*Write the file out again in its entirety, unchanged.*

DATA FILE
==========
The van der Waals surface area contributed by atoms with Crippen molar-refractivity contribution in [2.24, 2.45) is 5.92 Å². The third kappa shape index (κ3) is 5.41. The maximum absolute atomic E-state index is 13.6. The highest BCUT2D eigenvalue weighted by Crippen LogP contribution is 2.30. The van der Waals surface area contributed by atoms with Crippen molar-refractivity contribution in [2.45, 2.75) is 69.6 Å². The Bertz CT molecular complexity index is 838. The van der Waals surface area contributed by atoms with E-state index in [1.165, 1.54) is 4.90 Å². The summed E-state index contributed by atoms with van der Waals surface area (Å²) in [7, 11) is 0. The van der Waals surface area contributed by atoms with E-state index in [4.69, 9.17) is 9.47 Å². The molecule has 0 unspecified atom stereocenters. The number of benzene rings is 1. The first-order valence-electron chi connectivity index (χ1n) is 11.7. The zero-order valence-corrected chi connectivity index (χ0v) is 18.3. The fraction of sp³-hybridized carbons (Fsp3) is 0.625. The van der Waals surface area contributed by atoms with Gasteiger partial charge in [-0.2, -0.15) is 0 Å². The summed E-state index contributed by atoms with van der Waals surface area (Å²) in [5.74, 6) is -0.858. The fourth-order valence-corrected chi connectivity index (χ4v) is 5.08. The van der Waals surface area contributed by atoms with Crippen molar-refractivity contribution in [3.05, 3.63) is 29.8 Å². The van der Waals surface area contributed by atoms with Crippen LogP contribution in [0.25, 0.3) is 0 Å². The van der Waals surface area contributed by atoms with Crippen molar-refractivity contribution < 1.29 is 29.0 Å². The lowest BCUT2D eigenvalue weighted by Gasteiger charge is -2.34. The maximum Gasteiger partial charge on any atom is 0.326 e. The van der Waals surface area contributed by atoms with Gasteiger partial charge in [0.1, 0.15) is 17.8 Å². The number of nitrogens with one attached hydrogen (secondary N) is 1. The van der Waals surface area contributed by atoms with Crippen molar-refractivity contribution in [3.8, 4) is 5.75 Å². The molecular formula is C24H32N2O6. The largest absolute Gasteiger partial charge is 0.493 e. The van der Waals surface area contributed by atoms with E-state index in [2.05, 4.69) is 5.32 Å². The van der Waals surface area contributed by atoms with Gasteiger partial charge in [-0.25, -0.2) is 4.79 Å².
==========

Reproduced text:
The van der Waals surface area contributed by atoms with Crippen molar-refractivity contribution in [2.24, 2.45) is 5.92 Å². The third kappa shape index (κ3) is 5.41. The maximum absolute atomic E-state index is 13.6. The highest BCUT2D eigenvalue weighted by Crippen LogP contribution is 2.30. The van der Waals surface area contributed by atoms with Crippen molar-refractivity contribution in [2.45, 2.75) is 69.6 Å². The Bertz CT molecular complexity index is 838. The van der Waals surface area contributed by atoms with E-state index in [1.165, 1.54) is 4.90 Å². The summed E-state index contributed by atoms with van der Waals surface area (Å²) in [7, 11) is 0. The van der Waals surface area contributed by atoms with E-state index in [4.69, 9.17) is 9.47 Å². The molecule has 0 unspecified atom stereocenters. The number of benzene rings is 1. The first-order valence-electron chi connectivity index (χ1n) is 11.7. The zero-order valence-corrected chi connectivity index (χ0v) is 18.3. The fraction of sp³-hybridized carbons (Fsp3) is 0.625. The van der Waals surface area contributed by atoms with Gasteiger partial charge in [-0.2, -0.15) is 0 Å². The summed E-state index contributed by atoms with van der Waals surface area (Å²) in [5.74, 6) is -0.858. The fourth-order valence-corrected chi connectivity index (χ4v) is 5.08. The van der Waals surface area contributed by atoms with Crippen molar-refractivity contribution in [3.05, 3.63) is 29.8 Å². The van der Waals surface area contributed by atoms with Crippen LogP contribution in [0.25, 0.3) is 0 Å². The van der Waals surface area contributed by atoms with Crippen molar-refractivity contribution < 1.29 is 29.0 Å². The lowest BCUT2D eigenvalue weighted by Gasteiger charge is -2.34. The maximum Gasteiger partial charge on any atom is 0.326 e. The van der Waals surface area contributed by atoms with Gasteiger partial charge in [0.1, 0.15) is 17.8 Å². The number of nitrogens with one attached hydrogen (secondary N) is 1. The van der Waals surface area contributed by atoms with Crippen molar-refractivity contribution in [3.8, 4) is 5.75 Å². The molecular formula is C24H32N2O6. The largest absolute Gasteiger partial charge is 0.493 e. The van der Waals surface area contributed by atoms with E-state index in [2.05, 4.69) is 5.32 Å². The van der Waals surface area contributed by atoms with Gasteiger partial charge in [-0.25, -0.2) is 4.79 Å².